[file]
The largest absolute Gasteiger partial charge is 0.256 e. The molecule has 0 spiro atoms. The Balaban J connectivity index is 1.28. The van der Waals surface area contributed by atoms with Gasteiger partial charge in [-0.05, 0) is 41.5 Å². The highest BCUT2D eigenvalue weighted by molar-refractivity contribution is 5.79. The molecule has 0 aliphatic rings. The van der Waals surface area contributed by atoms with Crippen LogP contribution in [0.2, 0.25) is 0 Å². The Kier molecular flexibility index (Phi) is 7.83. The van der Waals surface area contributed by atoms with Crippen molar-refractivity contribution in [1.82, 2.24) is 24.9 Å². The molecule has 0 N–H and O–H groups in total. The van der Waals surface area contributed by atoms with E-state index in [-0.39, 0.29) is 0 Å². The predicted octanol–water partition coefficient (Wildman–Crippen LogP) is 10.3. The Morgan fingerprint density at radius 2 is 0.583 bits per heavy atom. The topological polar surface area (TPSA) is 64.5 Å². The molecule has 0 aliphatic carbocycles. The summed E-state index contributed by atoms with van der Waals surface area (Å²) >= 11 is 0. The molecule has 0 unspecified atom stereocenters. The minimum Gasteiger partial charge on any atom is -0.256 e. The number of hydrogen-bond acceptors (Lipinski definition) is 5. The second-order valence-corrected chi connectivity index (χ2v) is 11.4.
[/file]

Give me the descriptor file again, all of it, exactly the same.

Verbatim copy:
The largest absolute Gasteiger partial charge is 0.256 e. The molecule has 0 spiro atoms. The Balaban J connectivity index is 1.28. The van der Waals surface area contributed by atoms with Gasteiger partial charge in [-0.05, 0) is 41.5 Å². The highest BCUT2D eigenvalue weighted by molar-refractivity contribution is 5.79. The molecule has 0 aliphatic rings. The van der Waals surface area contributed by atoms with Crippen LogP contribution in [0.2, 0.25) is 0 Å². The Kier molecular flexibility index (Phi) is 7.83. The van der Waals surface area contributed by atoms with Crippen molar-refractivity contribution in [1.82, 2.24) is 24.9 Å². The molecule has 0 N–H and O–H groups in total. The van der Waals surface area contributed by atoms with E-state index in [-0.39, 0.29) is 0 Å². The predicted octanol–water partition coefficient (Wildman–Crippen LogP) is 10.3. The Morgan fingerprint density at radius 2 is 0.583 bits per heavy atom. The topological polar surface area (TPSA) is 64.5 Å². The molecule has 0 aliphatic carbocycles. The summed E-state index contributed by atoms with van der Waals surface area (Å²) >= 11 is 0. The molecule has 0 unspecified atom stereocenters. The minimum Gasteiger partial charge on any atom is -0.256 e. The number of hydrogen-bond acceptors (Lipinski definition) is 5. The second-order valence-corrected chi connectivity index (χ2v) is 11.4.